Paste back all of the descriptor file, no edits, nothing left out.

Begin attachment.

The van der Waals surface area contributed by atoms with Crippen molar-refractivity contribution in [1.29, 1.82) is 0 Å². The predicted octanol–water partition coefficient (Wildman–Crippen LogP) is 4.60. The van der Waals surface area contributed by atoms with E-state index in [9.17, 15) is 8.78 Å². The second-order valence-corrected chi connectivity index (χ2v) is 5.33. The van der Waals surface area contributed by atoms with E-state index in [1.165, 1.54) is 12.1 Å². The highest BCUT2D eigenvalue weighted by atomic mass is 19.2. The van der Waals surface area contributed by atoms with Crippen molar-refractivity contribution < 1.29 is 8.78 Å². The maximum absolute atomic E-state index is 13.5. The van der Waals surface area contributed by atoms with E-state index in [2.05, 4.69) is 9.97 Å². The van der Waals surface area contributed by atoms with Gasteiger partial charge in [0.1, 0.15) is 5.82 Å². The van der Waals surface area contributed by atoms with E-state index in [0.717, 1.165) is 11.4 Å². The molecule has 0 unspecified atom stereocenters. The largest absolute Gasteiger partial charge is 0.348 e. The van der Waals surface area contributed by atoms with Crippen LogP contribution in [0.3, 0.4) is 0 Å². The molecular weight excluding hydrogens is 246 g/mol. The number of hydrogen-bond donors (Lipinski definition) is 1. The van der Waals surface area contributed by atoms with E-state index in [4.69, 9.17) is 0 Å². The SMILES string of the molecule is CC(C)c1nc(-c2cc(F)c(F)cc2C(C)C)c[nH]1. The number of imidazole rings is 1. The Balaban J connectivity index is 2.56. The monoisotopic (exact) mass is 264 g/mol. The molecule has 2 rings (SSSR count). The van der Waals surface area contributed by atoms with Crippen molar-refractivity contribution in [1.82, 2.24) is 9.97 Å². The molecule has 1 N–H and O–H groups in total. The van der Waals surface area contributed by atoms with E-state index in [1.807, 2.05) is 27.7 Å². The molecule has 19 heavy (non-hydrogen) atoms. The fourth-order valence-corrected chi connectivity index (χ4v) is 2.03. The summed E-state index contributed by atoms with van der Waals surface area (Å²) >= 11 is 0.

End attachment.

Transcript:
The van der Waals surface area contributed by atoms with Crippen molar-refractivity contribution in [1.29, 1.82) is 0 Å². The predicted octanol–water partition coefficient (Wildman–Crippen LogP) is 4.60. The van der Waals surface area contributed by atoms with E-state index in [9.17, 15) is 8.78 Å². The second-order valence-corrected chi connectivity index (χ2v) is 5.33. The van der Waals surface area contributed by atoms with E-state index in [1.165, 1.54) is 12.1 Å². The highest BCUT2D eigenvalue weighted by atomic mass is 19.2. The van der Waals surface area contributed by atoms with Crippen molar-refractivity contribution < 1.29 is 8.78 Å². The maximum absolute atomic E-state index is 13.5. The van der Waals surface area contributed by atoms with E-state index in [2.05, 4.69) is 9.97 Å². The van der Waals surface area contributed by atoms with Gasteiger partial charge in [0.1, 0.15) is 5.82 Å². The van der Waals surface area contributed by atoms with E-state index in [0.717, 1.165) is 11.4 Å². The molecule has 0 unspecified atom stereocenters. The largest absolute Gasteiger partial charge is 0.348 e. The van der Waals surface area contributed by atoms with Crippen LogP contribution in [0.3, 0.4) is 0 Å². The molecular weight excluding hydrogens is 246 g/mol. The number of hydrogen-bond donors (Lipinski definition) is 1. The van der Waals surface area contributed by atoms with E-state index in [4.69, 9.17) is 0 Å². The SMILES string of the molecule is CC(C)c1nc(-c2cc(F)c(F)cc2C(C)C)c[nH]1. The number of imidazole rings is 1. The Balaban J connectivity index is 2.56. The monoisotopic (exact) mass is 264 g/mol. The molecule has 2 rings (SSSR count). The van der Waals surface area contributed by atoms with Crippen molar-refractivity contribution in [1.82, 2.24) is 9.97 Å². The molecule has 1 N–H and O–H groups in total. The van der Waals surface area contributed by atoms with E-state index in [1.807, 2.05) is 27.7 Å². The molecule has 19 heavy (non-hydrogen) atoms. The fourth-order valence-corrected chi connectivity index (χ4v) is 2.03. The summed E-state index contributed by atoms with van der Waals surface area (Å²) >= 11 is 0.